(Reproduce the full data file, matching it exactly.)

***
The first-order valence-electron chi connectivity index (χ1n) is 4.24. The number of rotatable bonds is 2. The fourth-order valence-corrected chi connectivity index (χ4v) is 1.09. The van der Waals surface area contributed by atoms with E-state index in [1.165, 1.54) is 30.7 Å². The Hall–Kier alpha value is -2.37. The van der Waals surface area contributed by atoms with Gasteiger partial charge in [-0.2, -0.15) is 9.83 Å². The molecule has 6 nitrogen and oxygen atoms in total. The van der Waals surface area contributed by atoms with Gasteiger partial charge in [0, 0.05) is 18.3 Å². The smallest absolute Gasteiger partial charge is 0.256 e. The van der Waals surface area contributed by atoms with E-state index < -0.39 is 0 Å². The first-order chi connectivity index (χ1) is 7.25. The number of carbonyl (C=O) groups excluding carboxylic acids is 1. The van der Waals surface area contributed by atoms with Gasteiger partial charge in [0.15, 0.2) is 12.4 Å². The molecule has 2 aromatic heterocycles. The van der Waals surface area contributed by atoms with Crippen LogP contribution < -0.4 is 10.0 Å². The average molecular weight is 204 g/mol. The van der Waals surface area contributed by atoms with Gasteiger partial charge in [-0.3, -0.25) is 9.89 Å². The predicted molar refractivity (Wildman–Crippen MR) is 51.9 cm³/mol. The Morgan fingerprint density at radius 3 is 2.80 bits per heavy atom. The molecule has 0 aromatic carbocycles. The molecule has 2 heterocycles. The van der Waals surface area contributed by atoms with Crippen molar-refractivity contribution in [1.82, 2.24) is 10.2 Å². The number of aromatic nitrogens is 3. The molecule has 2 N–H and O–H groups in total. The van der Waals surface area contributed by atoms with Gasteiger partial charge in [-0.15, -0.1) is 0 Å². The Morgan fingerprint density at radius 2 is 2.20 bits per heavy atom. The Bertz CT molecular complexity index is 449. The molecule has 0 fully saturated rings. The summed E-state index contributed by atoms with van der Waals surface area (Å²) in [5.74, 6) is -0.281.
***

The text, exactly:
The first-order valence-electron chi connectivity index (χ1n) is 4.24. The number of rotatable bonds is 2. The fourth-order valence-corrected chi connectivity index (χ4v) is 1.09. The van der Waals surface area contributed by atoms with E-state index in [1.165, 1.54) is 30.7 Å². The Hall–Kier alpha value is -2.37. The van der Waals surface area contributed by atoms with Gasteiger partial charge in [-0.2, -0.15) is 9.83 Å². The molecule has 6 nitrogen and oxygen atoms in total. The van der Waals surface area contributed by atoms with Gasteiger partial charge in [0, 0.05) is 18.3 Å². The smallest absolute Gasteiger partial charge is 0.256 e. The van der Waals surface area contributed by atoms with E-state index < -0.39 is 0 Å². The first-order chi connectivity index (χ1) is 7.25. The number of carbonyl (C=O) groups excluding carboxylic acids is 1. The van der Waals surface area contributed by atoms with Gasteiger partial charge in [0.15, 0.2) is 12.4 Å². The molecule has 2 aromatic heterocycles. The van der Waals surface area contributed by atoms with Crippen LogP contribution < -0.4 is 10.0 Å². The average molecular weight is 204 g/mol. The van der Waals surface area contributed by atoms with Gasteiger partial charge in [-0.3, -0.25) is 9.89 Å². The predicted molar refractivity (Wildman–Crippen MR) is 51.9 cm³/mol. The Morgan fingerprint density at radius 3 is 2.80 bits per heavy atom. The molecule has 0 aromatic carbocycles. The molecule has 2 heterocycles. The van der Waals surface area contributed by atoms with Crippen molar-refractivity contribution in [1.82, 2.24) is 10.2 Å². The number of aromatic nitrogens is 3. The molecule has 2 N–H and O–H groups in total. The van der Waals surface area contributed by atoms with Gasteiger partial charge in [-0.15, -0.1) is 0 Å². The Morgan fingerprint density at radius 2 is 2.20 bits per heavy atom. The Bertz CT molecular complexity index is 449. The molecule has 0 fully saturated rings. The summed E-state index contributed by atoms with van der Waals surface area (Å²) in [5.74, 6) is -0.281.